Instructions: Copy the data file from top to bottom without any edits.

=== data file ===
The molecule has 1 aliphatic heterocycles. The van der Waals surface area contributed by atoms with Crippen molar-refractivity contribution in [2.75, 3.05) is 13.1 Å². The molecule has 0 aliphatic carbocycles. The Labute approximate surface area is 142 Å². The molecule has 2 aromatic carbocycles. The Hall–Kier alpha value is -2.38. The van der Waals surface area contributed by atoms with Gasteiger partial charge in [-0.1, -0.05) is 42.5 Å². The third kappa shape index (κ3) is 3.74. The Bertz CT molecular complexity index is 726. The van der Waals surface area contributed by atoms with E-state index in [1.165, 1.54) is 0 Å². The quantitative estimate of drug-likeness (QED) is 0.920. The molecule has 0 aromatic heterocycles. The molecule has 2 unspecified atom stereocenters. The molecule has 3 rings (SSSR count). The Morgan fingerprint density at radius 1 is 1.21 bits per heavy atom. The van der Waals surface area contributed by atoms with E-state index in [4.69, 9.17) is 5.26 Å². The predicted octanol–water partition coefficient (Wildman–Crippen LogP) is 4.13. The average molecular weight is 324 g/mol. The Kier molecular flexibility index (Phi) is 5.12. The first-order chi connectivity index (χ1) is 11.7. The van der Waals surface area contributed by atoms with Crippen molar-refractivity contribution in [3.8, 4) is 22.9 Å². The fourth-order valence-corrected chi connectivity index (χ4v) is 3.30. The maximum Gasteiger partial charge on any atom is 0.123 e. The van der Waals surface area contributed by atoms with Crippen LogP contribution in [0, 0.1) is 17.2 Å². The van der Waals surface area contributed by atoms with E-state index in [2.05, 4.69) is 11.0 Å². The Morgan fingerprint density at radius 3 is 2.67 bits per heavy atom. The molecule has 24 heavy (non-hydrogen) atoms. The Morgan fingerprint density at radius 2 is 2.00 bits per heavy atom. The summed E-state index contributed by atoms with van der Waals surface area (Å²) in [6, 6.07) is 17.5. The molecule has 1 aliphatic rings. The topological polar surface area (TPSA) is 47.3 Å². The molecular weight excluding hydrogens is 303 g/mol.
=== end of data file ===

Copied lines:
The molecule has 1 aliphatic heterocycles. The van der Waals surface area contributed by atoms with Crippen molar-refractivity contribution in [2.75, 3.05) is 13.1 Å². The molecule has 0 aliphatic carbocycles. The Labute approximate surface area is 142 Å². The molecule has 2 aromatic carbocycles. The Hall–Kier alpha value is -2.38. The van der Waals surface area contributed by atoms with Gasteiger partial charge in [-0.1, -0.05) is 42.5 Å². The third kappa shape index (κ3) is 3.74. The Bertz CT molecular complexity index is 726. The van der Waals surface area contributed by atoms with E-state index in [1.165, 1.54) is 0 Å². The quantitative estimate of drug-likeness (QED) is 0.920. The molecule has 0 aromatic heterocycles. The molecule has 2 unspecified atom stereocenters. The molecule has 3 rings (SSSR count). The Morgan fingerprint density at radius 1 is 1.21 bits per heavy atom. The van der Waals surface area contributed by atoms with E-state index in [4.69, 9.17) is 5.26 Å². The predicted octanol–water partition coefficient (Wildman–Crippen LogP) is 4.13. The average molecular weight is 324 g/mol. The Kier molecular flexibility index (Phi) is 5.12. The first-order chi connectivity index (χ1) is 11.7. The van der Waals surface area contributed by atoms with Crippen molar-refractivity contribution in [3.8, 4) is 22.9 Å². The fourth-order valence-corrected chi connectivity index (χ4v) is 3.30. The maximum Gasteiger partial charge on any atom is 0.123 e. The van der Waals surface area contributed by atoms with Crippen LogP contribution in [0, 0.1) is 17.2 Å². The van der Waals surface area contributed by atoms with E-state index in [2.05, 4.69) is 11.0 Å². The Morgan fingerprint density at radius 3 is 2.67 bits per heavy atom. The molecule has 24 heavy (non-hydrogen) atoms. The Morgan fingerprint density at radius 2 is 2.00 bits per heavy atom. The summed E-state index contributed by atoms with van der Waals surface area (Å²) in [6, 6.07) is 17.5. The molecule has 1 aliphatic rings. The topological polar surface area (TPSA) is 47.3 Å². The molecular weight excluding hydrogens is 303 g/mol.